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by Sandy Gerrard

In March last year 18 questions relating to the archaeological situation on Mynydd y Betws were asked. During May the answers provided by Cadw were published here. I also asked my local Assembly member (Mr Rhodri Glyn Thomas) to ask the Dyfed Archaeological Trust (DAT) the same questions and he kindly did this on my behalf. Having had no response in October I asked Carmarthenshire County Council for a copy of the DAT response and this was passed to both Mr Thomas and myself shortly afterwards. A commentary on the DAT response was then produced and sent to Carmarthenshire County Council. This series of articles present DAT’s responses in black and my own comments upon them in green. See part 1 of the series here.


Dr Gerrard’s specific points

(It should be noted that Dr Gerrard’s questions are based on the premise that he has discovered a rare prehistoric stone row of national importance – an assertion that could not and has not been verified) How can DAT know what premise my questions are based on? If they had asked I would have told them. They are based on the premise that the archaeological response to the development on Mynydd y Betws has been inadequate. Most of the issues flow from the single fact that the area being developed was not at any time properly looked at or surveyed. No attempt was made to look for archaeological remains and no consideration was given to the possibility of removing vegetation to make sure that nothing important had been overlooked. Whilst my assertion that this feature is a prehistoric stone row has indeed not been verified on the basis of available evidence it still seems a more likely explanation than the alternatives offered by CAT and DAT which incidentally have also not yet been verified.

 1. Why was no earthwork survey ever conducted?
In terms of this development a considerable amount of pre-determination work was undertaken, including a walk-over survey by Cambrian Archaeological Projects in 2005. This work concentrated on the proposed development area and was no doubt hampered by vegetation. The work concluded that no major archaeological asset would be disturbed along the line of the proposed development. As no archaeological asset would be disturbed by the development an earthwork survey was not necessary.
An interesting shift in emphasis in this response. To start with DAT points out that “the work concluded that no major archaeological asset would be disturbed”. But by the next sentence the word major has been dropped and now no archaeological asset was going to be disturbed. This is untrue unless of course DAT now believe that early coal mining remains described by the Royal Commission are no longer to be considered as archaeological assets.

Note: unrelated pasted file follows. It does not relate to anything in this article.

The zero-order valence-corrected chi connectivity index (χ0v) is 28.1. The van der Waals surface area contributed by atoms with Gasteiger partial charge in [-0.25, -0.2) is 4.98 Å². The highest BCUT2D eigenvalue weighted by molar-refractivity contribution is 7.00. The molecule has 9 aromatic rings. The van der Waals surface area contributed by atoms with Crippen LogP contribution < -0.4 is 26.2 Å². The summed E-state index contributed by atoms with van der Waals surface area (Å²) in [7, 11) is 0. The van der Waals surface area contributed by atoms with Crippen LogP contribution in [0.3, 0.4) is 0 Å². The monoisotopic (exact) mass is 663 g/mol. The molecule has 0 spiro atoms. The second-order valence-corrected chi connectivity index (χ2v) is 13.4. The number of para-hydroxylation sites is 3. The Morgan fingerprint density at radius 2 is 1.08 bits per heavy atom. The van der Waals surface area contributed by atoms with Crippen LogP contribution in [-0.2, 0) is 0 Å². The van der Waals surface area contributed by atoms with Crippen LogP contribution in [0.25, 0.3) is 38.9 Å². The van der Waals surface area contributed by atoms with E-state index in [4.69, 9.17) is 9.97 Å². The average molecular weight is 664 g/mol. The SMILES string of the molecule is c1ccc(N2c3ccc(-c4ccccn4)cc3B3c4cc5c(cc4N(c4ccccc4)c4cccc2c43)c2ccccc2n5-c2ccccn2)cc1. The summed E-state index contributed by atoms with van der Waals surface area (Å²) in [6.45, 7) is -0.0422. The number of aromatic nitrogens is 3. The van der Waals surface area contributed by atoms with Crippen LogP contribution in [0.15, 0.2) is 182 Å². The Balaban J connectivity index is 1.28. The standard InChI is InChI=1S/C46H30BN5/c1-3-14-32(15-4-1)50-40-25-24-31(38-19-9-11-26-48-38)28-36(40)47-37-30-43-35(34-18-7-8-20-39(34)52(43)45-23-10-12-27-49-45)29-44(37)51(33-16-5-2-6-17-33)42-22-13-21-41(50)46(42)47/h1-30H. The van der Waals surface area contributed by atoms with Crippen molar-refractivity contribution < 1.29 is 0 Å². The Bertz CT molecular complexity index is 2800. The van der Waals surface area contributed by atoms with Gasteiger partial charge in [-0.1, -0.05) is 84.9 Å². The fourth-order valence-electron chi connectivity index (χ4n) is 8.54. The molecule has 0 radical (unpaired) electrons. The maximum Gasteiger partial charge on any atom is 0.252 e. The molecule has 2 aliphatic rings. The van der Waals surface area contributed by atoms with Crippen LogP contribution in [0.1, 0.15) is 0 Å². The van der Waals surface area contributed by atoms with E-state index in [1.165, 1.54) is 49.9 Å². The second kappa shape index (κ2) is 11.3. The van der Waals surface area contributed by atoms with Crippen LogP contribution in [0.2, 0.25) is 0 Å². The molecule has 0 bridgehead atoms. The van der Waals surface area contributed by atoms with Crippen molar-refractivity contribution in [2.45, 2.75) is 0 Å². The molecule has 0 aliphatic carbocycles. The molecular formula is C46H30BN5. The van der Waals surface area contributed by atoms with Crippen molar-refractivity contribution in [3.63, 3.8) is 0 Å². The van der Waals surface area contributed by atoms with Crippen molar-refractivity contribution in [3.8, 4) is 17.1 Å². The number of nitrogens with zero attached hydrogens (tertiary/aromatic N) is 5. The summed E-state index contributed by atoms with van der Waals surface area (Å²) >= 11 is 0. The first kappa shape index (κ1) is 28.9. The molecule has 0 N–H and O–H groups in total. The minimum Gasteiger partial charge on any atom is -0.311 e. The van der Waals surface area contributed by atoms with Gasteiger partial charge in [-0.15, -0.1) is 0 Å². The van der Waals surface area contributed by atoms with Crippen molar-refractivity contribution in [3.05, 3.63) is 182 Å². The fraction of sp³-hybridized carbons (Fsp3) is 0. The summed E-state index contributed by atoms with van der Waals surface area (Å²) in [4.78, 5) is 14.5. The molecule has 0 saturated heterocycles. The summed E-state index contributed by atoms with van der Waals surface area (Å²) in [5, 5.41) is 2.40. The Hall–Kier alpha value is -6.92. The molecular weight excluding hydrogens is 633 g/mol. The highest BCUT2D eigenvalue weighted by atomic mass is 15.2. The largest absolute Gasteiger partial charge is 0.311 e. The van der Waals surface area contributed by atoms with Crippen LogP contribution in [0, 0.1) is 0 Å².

Furthermore and perhaps most significantly the Planning Inspector observed that there was unrecorded archaeology within the development area and despite this no measures were taken to rectify the situation. Why was the Planning Inspector’s guidance not heeded?

2. Why was no watching brief carried out when a fence was erected on the very edge of a scheduled monument?
The posts were sited, following Cadw’s advice, 10m beyond the limit of the Scheduled Monument in order to protect the monument from unauthorised or accidental encroachment. It is not normal practice for archaeological watching briefs to be carried out when fence posts are being driven into the ground as there is no opportunity for observation.
Would this explain why posts have been driven into the centre of the feature identified adjacent to Turbine 5? I think in the circumstances it would be very easy to argue that the statement “there is no opportunity for observation” is clearly wrong. In this instance there were clearly considerable opportunities for observation.

3. No archaeological watching brief was being conducted on 16th January 2012.
It was agreed that watching briefs would be carried out in sensitive areas as part of Stage 4 of the mitigation strategy and where the previous stages (augering and evaluation) had determined possible archaeological presence. The previous stages had proved entirely negative as did the subsequent watching brief work during geotechnical operations. With the developers cooperation a more extensive watching brief has been maintained throughout a large proportion of the subsequent development works but has not identified any archaeological features nor recovered any artefacts. The Trust is confident that the development has not needlessly destroyed significant archaeology without record. Indeed, Dr Gerrard provides no evidence that this happened.
The area in question is now depicted in the Preliminary Statement as having benefitted from a watching brief. The DAT officer who asked the developers to stop machining this area is also aware that no watching brief was being carried out and yet DAT are satisfied that this work was carried out. Why?
The use of the term “significant archaeology” is clearly intended to confuse the issue but also helpfully implies an appreciation that archaeology has indeed been needlessly destroyed without record. It’s simply that the DAT do not see historic coal mining remains, hollow ways and ditches with banks as significant.
Evidence of damage to archaeological assets is provided at several locations in the on-line “Heritage Journal” a resource that DAT were helpfully pointed towards early in February by the Gwynedd Archaeological Planning Service.

This area is recorded as having had a watching brief.

This area is recorded as having had a watching brief.


For all previous and subsequent articles put Mynydd Y Betws in our Search Box.

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March 2013

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